Irish anything but a distraction for No. 8 Pitt
Winning probably won't substantially boost the Panthers' ranking. Losing might derail all the momentum they've spent a half-season building. It's the kind of non-conference distraction many players and coaches dislike so late in a season.
Except for this: It's Notre Dame and, for Pitt, that means it's always a big game. Couldn't be anything else.
"Notre Dame, that's Rudy, they are college football," linebacker Adam Gunn said, referring to one-time Irish walk-on player Rudy Ruettiger and the movie made about him.
Pitt (8-1) still remembers how another unranked Notre Dame team rolled into Heinz Field in 2005, ruined the nationally ranked Panthers' opener by winning 42-21 and wrecked a promising season in which Pitt would finish 5-6.
No, it's not a Big East Conference game, but yes, it's a big game for Pitt, which is 19-44-1 in school history against Notre Dame.
"I've been ready for this game all year," defensive lineman Gus Mustakas said. "They really put it to us my freshman year at Heinz Field. I can't wait to get another shot at them. ... It doesn't matter that this is a non-conference game for us, because it's Notre Dame. Pitt and Notre Dame have great traditions, and when I got our schedule this was a game that I circled."
Older Pitt fans remember how the Fighting Irish, also unranked, upset Dan Marino's previously undefeated senior season team in 1982 that had been ranked No. 1, starting the Panthers on a slide that led to three losses in five games.
Notre Dame (6-3) has long recruited in western Pennsylvania - a quarterback named Joe Montana was among those signees - and Pittsburgh radio station KQV has carried Fighting Irish games for more than 30 years. Some Pittsburgh sporting goods stores seemingly sell nothing but Pitt, Penn State and Notre Dame apparel.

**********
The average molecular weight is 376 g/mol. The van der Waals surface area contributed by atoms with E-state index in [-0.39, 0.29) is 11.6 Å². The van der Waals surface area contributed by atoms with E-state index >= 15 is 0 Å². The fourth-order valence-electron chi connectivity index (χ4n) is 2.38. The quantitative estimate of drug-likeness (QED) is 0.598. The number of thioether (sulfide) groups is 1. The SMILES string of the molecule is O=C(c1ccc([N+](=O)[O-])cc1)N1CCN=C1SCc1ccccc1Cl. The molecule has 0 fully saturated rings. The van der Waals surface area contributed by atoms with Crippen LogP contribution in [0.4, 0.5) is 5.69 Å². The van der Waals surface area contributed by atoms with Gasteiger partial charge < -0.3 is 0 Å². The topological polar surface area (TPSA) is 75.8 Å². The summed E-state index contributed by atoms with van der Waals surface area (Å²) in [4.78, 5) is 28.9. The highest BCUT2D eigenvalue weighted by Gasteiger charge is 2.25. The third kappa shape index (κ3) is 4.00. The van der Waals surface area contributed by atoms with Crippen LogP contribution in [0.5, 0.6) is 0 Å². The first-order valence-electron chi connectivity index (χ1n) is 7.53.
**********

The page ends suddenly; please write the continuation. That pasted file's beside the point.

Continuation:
"Yes, this is a big game, a statement game for us," said quarterback Bill Stull, who missed Pitt's 36-33, four-overtime win at Notre Dame last season with an injury. "It really doesn't have anything to do with us in the Big East, but we definitely can get the spotlight on us if we play to the best of our ability and come out with the win."
Nearly every Pitt player knows someone who plays at Notre Dame or was recruited by the Irish. Some were recruited by Notre Dame themselves. Pitt coach Dave Wannstedt went down the Irish's depth chart this week, and was impressed by how many five-star recruits or potential first-round draft picks they have.
"I know firsthand, from recruiting here and at Southern Cal, that they can go into any state, any high school, anywhere, and they are going to be one of two or three schools recruiting a kid," Wannstedt said. "Whether it's California, New Jersey or Texas. There's no other place in the country that can really do that."
Notre Dame's upset loss to Navy last weekend probably won't help Pitt, as the Irish now have a season to salvage. Beating Pitt would help a lot; the Irish have lost their last seven games to Top 10 schools, matching the longest such streak in school history.
"It's Notre Dame with (quarterback) Jimmy Clausen and all their great players coming to town," Gunn said. "We have to be ready for everything that comes with playing Notre Dame."